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A Few Words About A few words about...™ Elizabeth -- in HD

Discussion in 'Blu-ray and UHD' started by Robert Harris, Sep 23, 2007.

  1. Robert Harris

    Robert Harris Archivist
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    What a magnificent production!

    Films like Shekhar Kapur's Elizabeth are what cinema is all about.

    And Universal serves up an HD release of this 1998 production that is glorious and film-like in every aspect -- from the densities of it's color pallette to the blacks of corridors in which treacheries are whispered, and the shadows that surround them.

    Unless one is going to stand at the screen attempting to count pixels, Elizabeth is about as perfect as a piece of home video software can get.

    Cate Blanchett and her co-players are brilliant.

    The message here is easy.

    Universal's Elizabeth is a dream disc that comes Extremely Highly Recommended.

    RAH
     
  2. Marc Colella

    Marc Colella Well-Known Member

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    I haven't jumped onto HD/BD due to lack of titles that interest me, but Elizabeth is definitely on my "must-buy" list and I'm very glad it's been done justice on HD-DVD.
     
  3. Paul.S

    Paul.S Well-Known Member

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    Thx RAH.

    So happy that--shy of a repertory screening in L.A.--this quality video presentation will be my first, long-awaited opportunity to see this pic I woefully missed in its original theatrical run.
     
  4. Tim Glover

    Tim Glover Well-Known Member

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    I missed it theatrically too Paul and eagerly await it's HD DVD debut in the house that Timobi built. [​IMG]

    Good stuff RAH.
     
  5. Michel_Hafner

    Michel_Hafner Well-Known Member

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    I watched it in 1080p on a 3.5m wide screen in a perfectly light controlled room. I have to disagree with Mr. Harris. I found the transfer somewhat disappointing. At least quite uneven. I wonder if this is a new transfer from the last 1-2 years or from 2001 when the DVD came out. For 2001 it's great. For 2006/2007 it's lacking. What's wrong? It looks more video and less film than it should. Two points especially caught my eye. There is edge enhancement popping up which is very unfilmlike and there is a problem with detail in almost all wide shots. Not even 720p detail there. I wonder if the original photography was reallly that limited. Medium and close up shots look mostly fine on the other hand. I have no issues with color or contrast as well except that 8 bits are always struggling with highlights. Add to that the EE which messes with edges (especially also the edges of faces where we are very sensitive to what looks right and what is wrong) and it suddenly starts looking videoish when it should not. Overall quite watchable but definitely not state of the art.
     
  6. David Wilkins

    David Wilkins Well-Known Member

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    One of my faves from the past few years. I watched it last night, and I agree completely with the glowing PQ reviews. I witnessed none of the weaknesses referred to in the above post.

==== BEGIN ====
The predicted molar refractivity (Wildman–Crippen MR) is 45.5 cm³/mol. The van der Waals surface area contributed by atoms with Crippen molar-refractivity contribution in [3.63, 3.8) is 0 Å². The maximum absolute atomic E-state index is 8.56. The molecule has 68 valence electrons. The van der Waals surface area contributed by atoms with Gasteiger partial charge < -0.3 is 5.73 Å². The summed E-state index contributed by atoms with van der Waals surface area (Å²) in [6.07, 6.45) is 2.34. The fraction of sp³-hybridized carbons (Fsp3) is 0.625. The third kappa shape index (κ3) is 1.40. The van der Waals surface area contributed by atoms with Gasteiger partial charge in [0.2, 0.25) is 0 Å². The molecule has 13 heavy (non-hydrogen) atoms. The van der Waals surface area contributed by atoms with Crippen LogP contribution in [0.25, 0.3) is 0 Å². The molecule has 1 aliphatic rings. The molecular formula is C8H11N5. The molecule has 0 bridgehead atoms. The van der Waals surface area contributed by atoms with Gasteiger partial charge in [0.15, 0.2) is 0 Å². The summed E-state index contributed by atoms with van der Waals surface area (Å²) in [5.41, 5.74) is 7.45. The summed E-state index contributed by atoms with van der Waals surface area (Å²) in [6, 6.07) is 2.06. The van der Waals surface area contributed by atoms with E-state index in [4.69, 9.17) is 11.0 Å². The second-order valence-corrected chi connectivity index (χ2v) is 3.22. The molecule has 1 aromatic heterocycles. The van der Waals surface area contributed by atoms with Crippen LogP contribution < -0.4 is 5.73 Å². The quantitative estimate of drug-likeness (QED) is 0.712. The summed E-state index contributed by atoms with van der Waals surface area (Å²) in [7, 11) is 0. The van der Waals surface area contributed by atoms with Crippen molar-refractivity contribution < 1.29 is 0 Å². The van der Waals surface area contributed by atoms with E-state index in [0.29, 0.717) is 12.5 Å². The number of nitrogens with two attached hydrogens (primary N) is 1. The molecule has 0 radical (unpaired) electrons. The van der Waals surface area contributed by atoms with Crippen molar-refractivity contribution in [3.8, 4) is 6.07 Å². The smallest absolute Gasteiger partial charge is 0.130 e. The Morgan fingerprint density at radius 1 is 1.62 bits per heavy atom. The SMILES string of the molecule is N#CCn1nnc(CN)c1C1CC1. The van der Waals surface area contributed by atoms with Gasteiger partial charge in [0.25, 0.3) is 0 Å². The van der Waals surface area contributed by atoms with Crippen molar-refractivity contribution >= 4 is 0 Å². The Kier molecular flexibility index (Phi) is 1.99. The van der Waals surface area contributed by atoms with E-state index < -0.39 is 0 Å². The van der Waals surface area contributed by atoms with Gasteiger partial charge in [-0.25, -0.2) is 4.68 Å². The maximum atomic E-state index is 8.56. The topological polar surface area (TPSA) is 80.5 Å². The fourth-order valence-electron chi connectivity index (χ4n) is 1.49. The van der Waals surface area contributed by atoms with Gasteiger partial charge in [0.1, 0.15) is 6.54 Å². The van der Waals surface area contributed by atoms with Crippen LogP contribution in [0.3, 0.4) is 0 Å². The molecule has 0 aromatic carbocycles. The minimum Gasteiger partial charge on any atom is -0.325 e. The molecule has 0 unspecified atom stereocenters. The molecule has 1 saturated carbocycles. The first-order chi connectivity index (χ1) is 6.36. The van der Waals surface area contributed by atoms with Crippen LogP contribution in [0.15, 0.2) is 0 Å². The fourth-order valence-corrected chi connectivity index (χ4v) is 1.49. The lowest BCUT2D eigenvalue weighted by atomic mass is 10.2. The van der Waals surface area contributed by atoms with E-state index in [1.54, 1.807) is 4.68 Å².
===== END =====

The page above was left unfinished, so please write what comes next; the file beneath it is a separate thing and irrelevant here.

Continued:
7. Dan M

    Dan M Well-Known Member

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    I'm watching a 90" imaged projected on a white wall at a mere 720p and noticed no edge enhancement or details lacking. I thought it looked supurb
     
  8. Michel_Hafner

    Michel_Hafner Well-Known Member

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    Ok then. Here are 4 examples of edge enhancement. Check them on a 1080p display via digital connection (HDMI/DVI) and sit close enough to resolve all detail. Naturally all sharpening in the player and display must be turned OFF:
    - Chapter 01: 3:32 Bishop's outline (rather thick white halo)
    - Chapter 01: 06:00 Outline of bowing figure (halo)
    - Chapter 03: 22:15 Outline of head and window (haloes)
    - Chapter 03: 28:29 Outline/branches of tree and figures (haloes)
    The EE is best visible on high contrast edges. Since much of the film is dark and such edges are frequently not there the effect of the EE is often more subtle than in the examples. EE as used here gives the imagery a somewhat coarse videoish look, sometimes rather obvious, sometimes in a more subtle way. This is overall certainly not a bad looking disk. The difference between very good and reference lies in small details like this.
    Concerning the lack of detail in wide shots I can't be sure if that's just how the film master is. Suffice to say, there is hardly ever 1080p detail up there. And the EE does not help since it's fake detail that actually masks real detail.
     
  9. Andy_MT

    Andy_MT Well-Known Member

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    i watched this on a similiar set-up and had the opposite experience. EE and detail levels falling in places.


    upgrading to a JVC RS1 proj in a few days. will be interesting to see how much of a difference that makes.
     
  10. Michel_Hafner

    Michel_Hafner Well-Known Member

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    Watched it on a RS1 as well.
     
  11. Stephen_J_H

    Stephen_J_H All Things Film Junkie
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    Sadly, RAH, your prediction has been borne out.
     
  12. Robert Harris

    Robert Harris Archivist
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    I guess the job comes to me to break the sad news to the world.

    Elizabeth, and other HD and BD titles are neither film nor data.

    They are all video images.

    Many now magnificently rendered to small discs and offered by license to the public for relatively tiny amounts of money.

    All are imperfect when to compared to film or data.

    Many are looking at them way too closely.